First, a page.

She shouldn't lose them; in fact, it might be a good thing to take a break. Muscle memory kicks in when you're off the ice for a period of time. Based on the directions of Skate Canada for periodization, skaters should take at least 2 weeks off between seasons to rest, heal and re-energize.
Working from the experience of my own kids (and many others, I'm one of those analytical types and I hang around rinks a lot): coming back from an extended break, they are stronger and more focussed and have not lost anything. It takes about 2 days to get back in the swing of things. They are also refreshed and ready to attack; and we see huge gains in the weeks after the return. In this past month alone,since back from our spring to summer break, we have gained a more consistent double axel and two triples for one kid; an axel, a 2S, a 2L and a 2F for another; and, a proper spiral, back inside edges and backward crosscuts for our tiniest. Other skaters in our club have similarly progressed, however, the ones who didn't take a break seem to be struggling and plateauing ... and are tired and not nearly as enthusiastic. I've chatted with coaches about this, and apparently, they see this as a pattern as well, and encourage their skaters to take solid breaks.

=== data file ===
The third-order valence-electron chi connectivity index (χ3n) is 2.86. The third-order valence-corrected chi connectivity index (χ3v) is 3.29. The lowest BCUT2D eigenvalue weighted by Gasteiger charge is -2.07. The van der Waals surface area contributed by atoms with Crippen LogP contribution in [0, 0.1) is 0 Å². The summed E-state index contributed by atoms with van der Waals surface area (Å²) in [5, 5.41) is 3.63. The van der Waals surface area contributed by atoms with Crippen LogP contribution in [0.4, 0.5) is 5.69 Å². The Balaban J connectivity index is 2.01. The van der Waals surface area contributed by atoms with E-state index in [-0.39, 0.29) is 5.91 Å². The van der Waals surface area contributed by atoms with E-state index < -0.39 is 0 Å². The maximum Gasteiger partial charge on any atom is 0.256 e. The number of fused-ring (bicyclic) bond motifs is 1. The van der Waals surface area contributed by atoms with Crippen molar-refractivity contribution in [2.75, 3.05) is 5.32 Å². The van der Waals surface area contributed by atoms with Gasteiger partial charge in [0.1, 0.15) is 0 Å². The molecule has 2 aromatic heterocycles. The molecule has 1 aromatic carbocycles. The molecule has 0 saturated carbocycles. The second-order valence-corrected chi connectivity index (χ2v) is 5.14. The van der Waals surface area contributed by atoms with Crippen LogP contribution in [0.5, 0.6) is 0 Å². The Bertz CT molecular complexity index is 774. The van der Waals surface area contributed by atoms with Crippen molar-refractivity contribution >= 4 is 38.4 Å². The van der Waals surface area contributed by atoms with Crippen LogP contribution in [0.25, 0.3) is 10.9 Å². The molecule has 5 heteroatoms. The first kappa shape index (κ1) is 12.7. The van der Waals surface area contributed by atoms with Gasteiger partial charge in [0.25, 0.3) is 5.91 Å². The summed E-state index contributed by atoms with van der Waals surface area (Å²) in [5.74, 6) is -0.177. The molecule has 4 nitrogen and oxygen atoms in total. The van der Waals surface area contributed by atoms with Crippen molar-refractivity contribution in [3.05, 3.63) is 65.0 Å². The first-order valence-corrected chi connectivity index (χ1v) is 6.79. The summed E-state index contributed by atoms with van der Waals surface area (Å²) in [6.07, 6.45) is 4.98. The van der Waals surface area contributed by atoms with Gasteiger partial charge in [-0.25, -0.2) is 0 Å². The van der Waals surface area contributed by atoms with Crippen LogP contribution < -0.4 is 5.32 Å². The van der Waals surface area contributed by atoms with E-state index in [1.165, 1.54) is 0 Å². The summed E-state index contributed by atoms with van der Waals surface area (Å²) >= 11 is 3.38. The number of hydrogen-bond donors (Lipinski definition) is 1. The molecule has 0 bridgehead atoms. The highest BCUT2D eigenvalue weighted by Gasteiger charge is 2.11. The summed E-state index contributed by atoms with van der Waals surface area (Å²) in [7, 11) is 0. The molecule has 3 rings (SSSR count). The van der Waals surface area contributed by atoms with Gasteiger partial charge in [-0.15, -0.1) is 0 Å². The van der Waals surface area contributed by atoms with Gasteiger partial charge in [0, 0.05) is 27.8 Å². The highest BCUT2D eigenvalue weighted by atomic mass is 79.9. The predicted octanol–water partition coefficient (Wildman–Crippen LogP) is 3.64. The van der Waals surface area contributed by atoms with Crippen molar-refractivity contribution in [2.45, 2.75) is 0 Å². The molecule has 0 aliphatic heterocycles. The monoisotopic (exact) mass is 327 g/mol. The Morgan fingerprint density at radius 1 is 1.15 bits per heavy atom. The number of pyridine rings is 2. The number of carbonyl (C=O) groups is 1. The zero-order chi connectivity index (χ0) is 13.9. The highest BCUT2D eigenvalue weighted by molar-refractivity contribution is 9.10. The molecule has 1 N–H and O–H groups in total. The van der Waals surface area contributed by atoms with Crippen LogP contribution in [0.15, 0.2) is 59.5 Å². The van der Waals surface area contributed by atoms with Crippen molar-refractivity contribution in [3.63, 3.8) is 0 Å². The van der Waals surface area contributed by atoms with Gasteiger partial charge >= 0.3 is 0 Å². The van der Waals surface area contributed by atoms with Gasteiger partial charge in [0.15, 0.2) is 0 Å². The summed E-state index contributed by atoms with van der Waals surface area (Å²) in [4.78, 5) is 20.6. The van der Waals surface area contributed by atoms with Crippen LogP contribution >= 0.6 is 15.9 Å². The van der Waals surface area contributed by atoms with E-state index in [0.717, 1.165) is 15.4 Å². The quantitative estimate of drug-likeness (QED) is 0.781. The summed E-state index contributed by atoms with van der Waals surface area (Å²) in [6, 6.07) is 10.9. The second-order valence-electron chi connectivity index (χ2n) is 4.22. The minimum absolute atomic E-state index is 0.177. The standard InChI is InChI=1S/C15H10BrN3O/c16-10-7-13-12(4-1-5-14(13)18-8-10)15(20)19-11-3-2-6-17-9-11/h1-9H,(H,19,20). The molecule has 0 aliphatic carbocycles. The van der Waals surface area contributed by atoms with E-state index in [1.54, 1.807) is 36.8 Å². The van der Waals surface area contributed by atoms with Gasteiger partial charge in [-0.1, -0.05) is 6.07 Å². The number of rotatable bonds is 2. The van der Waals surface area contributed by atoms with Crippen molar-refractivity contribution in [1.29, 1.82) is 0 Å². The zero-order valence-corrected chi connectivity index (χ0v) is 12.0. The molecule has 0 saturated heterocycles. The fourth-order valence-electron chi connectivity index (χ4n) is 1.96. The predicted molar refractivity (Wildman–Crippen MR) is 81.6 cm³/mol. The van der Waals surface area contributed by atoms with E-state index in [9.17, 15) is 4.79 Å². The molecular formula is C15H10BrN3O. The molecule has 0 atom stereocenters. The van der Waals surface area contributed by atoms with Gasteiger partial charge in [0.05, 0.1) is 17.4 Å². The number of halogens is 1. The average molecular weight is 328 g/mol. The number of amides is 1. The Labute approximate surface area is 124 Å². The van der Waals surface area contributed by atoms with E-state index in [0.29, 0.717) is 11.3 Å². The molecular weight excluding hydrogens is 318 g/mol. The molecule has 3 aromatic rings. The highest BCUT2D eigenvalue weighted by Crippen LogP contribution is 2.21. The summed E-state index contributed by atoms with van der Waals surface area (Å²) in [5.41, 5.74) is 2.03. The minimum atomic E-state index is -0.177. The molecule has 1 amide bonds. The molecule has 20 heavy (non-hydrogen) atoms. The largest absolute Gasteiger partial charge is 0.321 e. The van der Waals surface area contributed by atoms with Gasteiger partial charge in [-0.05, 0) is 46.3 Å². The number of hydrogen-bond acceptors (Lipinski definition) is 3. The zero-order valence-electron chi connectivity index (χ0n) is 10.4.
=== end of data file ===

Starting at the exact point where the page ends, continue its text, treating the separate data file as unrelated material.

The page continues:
In terms of doing off-ice training: do some cross-training, build up cardio and endurance, work on core and upper body. Get uber-healthy. dMost importantly, have some fun ... skating is hard work, and kids need to have fun or they burnout. Do the stuff that you normally don't have time for. If there is some type of "thing" that you can't do or start normally because you're worried about it messing up skating - for example, my one kid wanted to go back to distance swimming, which would be good, but, would negatively impact her skating during the start-up period as she got back into it, so she did it during her skating break, and is now nicely working the two together.
In terms of doing some - different - types of off-ice training: do visualization. The skater lies flat, eyes closed, and visualizes themselves landing the jumps with good technique. It sounds odd, but, their are multiple studies that validate that visualizationi is an excellent training tool.